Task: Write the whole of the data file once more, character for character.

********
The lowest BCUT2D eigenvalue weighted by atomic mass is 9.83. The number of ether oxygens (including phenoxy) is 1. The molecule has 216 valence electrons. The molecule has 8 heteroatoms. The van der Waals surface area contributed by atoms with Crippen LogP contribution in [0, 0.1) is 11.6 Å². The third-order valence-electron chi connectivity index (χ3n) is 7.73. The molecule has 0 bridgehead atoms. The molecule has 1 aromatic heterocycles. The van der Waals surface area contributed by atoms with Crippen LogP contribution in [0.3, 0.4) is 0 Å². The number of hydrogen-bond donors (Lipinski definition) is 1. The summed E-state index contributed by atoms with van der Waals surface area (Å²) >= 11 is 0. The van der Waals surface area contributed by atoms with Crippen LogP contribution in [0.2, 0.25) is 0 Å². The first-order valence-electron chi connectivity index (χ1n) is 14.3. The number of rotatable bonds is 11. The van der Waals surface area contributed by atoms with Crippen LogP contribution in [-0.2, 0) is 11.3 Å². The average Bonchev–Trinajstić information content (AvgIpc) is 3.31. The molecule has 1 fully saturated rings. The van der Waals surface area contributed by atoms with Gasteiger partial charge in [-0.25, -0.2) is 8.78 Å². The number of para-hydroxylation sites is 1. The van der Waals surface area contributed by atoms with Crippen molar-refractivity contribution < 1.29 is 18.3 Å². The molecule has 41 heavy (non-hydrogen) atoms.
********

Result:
The lowest BCUT2D eigenvalue weighted by atomic mass is 9.83. The number of ether oxygens (including phenoxy) is 1. The molecule has 216 valence electrons. The molecule has 8 heteroatoms. The van der Waals surface area contributed by atoms with Crippen LogP contribution in [0, 0.1) is 11.6 Å². The third-order valence-electron chi connectivity index (χ3n) is 7.73. The molecule has 0 bridgehead atoms. The molecule has 1 aromatic heterocycles. The van der Waals surface area contributed by atoms with Crippen LogP contribution in [0.3, 0.4) is 0 Å². The number of hydrogen-bond donors (Lipinski definition) is 1. The summed E-state index contributed by atoms with van der Waals surface area (Å²) >= 11 is 0. The van der Waals surface area contributed by atoms with Crippen LogP contribution in [0.2, 0.25) is 0 Å². The first-order valence-electron chi connectivity index (χ1n) is 14.3. The number of rotatable bonds is 11. The van der Waals surface area contributed by atoms with Crippen LogP contribution in [-0.2, 0) is 11.3 Å². The average Bonchev–Trinajstić information content (AvgIpc) is 3.31. The molecule has 1 fully saturated rings. The van der Waals surface area contributed by atoms with Gasteiger partial charge in [-0.25, -0.2) is 8.78 Å². The number of para-hydroxylation sites is 1. The van der Waals surface area contributed by atoms with Crippen molar-refractivity contribution < 1.29 is 18.3 Å². The molecule has 41 heavy (non-hydrogen) atoms.